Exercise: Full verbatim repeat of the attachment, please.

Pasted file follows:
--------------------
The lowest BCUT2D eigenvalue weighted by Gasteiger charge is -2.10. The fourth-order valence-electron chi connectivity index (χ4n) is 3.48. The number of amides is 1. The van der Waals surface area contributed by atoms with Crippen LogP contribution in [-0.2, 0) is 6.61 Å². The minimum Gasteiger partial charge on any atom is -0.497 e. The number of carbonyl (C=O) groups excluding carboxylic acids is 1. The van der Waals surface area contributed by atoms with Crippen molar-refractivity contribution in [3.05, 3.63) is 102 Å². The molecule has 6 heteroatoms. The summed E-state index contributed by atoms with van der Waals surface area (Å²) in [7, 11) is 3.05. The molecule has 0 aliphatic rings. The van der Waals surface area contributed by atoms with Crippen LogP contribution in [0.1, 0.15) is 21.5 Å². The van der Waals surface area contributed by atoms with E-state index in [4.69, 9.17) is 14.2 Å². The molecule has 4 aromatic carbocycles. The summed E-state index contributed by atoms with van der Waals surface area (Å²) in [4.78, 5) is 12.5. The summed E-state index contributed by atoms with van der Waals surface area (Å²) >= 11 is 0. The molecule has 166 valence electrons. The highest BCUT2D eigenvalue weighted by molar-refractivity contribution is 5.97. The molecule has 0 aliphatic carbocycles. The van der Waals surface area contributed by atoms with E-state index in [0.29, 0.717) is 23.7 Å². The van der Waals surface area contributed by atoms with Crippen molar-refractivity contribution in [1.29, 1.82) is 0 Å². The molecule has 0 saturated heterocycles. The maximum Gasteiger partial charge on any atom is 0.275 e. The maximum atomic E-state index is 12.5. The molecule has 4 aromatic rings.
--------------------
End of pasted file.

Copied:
The lowest BCUT2D eigenvalue weighted by Gasteiger charge is -2.10. The fourth-order valence-electron chi connectivity index (χ4n) is 3.48. The number of amides is 1. The van der Waals surface area contributed by atoms with Crippen LogP contribution in [-0.2, 0) is 6.61 Å². The minimum Gasteiger partial charge on any atom is -0.497 e. The number of carbonyl (C=O) groups excluding carboxylic acids is 1. The van der Waals surface area contributed by atoms with Crippen molar-refractivity contribution in [3.05, 3.63) is 102 Å². The molecule has 6 heteroatoms. The summed E-state index contributed by atoms with van der Waals surface area (Å²) in [7, 11) is 3.05. The molecule has 0 aliphatic rings. The van der Waals surface area contributed by atoms with Crippen LogP contribution in [0.1, 0.15) is 21.5 Å². The van der Waals surface area contributed by atoms with E-state index in [4.69, 9.17) is 14.2 Å². The molecule has 4 aromatic carbocycles. The summed E-state index contributed by atoms with van der Waals surface area (Å²) in [4.78, 5) is 12.5. The summed E-state index contributed by atoms with van der Waals surface area (Å²) >= 11 is 0. The molecule has 166 valence electrons. The highest BCUT2D eigenvalue weighted by molar-refractivity contribution is 5.97. The molecule has 0 aliphatic carbocycles. The van der Waals surface area contributed by atoms with E-state index in [0.29, 0.717) is 23.7 Å². The van der Waals surface area contributed by atoms with Crippen molar-refractivity contribution in [1.29, 1.82) is 0 Å². The molecule has 0 saturated heterocycles. The maximum Gasteiger partial charge on any atom is 0.275 e. The maximum atomic E-state index is 12.5. The molecule has 4 aromatic rings.